Monday, 9 March 2009
André Kertész, Meudon 1928
Several years ago I wrote an article for Modern Painters, chiefly about this photograph. Meudon is a Parisian suburb and Kertész, sensing there was a photograph to be taken there, returned to the area, and to this spot in particular, a few times before getting this one.
Just what is it about this photograph? A touch of this Chirico perhaps?
Or perhaps this by the same artist?
Or this Paul Nash?
Nash had seen Chirico as had Kertész. It is how ideas and images move around, like shadows, like half-remembered motifs. Frail structures left dangling in the imagination. I like the Kertész best. It sings whereas both the Chirico and the Nash retain an air of programmatic, somewhat prosaic deliberation. Though it's a nice Nash, imitated, or remembered in its turn, or so I seem to remember, by Alfred Hitchcock in a scene from Marnie, a street with a ship at the end of it. (Am I dreaming this? Have I written about this before in the blog, a long time ago?)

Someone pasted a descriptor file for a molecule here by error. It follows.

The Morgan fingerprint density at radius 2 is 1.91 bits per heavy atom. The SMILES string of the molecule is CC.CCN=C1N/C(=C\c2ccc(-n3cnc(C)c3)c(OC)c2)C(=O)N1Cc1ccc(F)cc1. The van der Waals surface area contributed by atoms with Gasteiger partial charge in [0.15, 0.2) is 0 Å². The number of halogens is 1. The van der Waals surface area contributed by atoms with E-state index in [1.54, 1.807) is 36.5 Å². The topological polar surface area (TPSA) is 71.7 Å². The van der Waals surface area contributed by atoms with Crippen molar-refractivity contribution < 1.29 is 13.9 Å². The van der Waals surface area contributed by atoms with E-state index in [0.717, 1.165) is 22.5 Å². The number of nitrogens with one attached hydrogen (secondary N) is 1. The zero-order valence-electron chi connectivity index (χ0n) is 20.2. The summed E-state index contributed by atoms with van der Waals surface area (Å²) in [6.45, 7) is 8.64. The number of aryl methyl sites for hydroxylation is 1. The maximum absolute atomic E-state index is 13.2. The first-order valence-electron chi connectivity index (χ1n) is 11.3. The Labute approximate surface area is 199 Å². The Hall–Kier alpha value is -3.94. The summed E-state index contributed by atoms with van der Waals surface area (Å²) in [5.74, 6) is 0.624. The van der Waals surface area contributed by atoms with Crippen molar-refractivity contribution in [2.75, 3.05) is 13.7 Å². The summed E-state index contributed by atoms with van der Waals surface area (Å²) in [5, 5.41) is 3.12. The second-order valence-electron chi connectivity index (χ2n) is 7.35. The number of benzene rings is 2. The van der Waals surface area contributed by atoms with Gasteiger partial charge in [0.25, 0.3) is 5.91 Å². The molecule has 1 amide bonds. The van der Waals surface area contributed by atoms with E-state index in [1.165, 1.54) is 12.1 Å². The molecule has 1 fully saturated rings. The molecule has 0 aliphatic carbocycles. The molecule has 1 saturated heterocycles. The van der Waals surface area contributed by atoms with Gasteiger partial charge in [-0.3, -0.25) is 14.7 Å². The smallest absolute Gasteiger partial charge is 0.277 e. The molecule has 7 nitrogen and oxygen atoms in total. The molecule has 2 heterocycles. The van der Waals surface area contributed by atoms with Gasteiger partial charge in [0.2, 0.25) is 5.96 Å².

And why is the Kertész so good? Is it simply a nice, phallic surreal train that takes his or our fancy? Far too crass! Is it the man in the hat with the picture under his arm? Is it the height of the viaduct? Is it the figures walking away from us at the end of the street towards the building site? Is it just a disturbing formal balance, the centre of gravity faintly tipping away from the foreground figure as his hat lines up with the central column of the viaduct? If the picture were any darker it would be a little too stagy, a touch self-conscious.It is 'found' and yet seems permanent.
It is, I think, much to do with the power of the not quite fully articulated symbol. The dark figure removing a hidden object, the sharpness of focus, the silvery quality in everything. The plume of smoke disappearing behind the eaves of the roof. Oh and yes, the memories we have of pictures such as those by Chirico, those peculiar Chinese whispers of association that Chirico himself depends on.
We are easily haunted. The photograph still takes my breath away, as if some secret of the universe were being revealed in it, one I could locate if only I knew where to look. But I don't so there is only the haunting. And the clarity.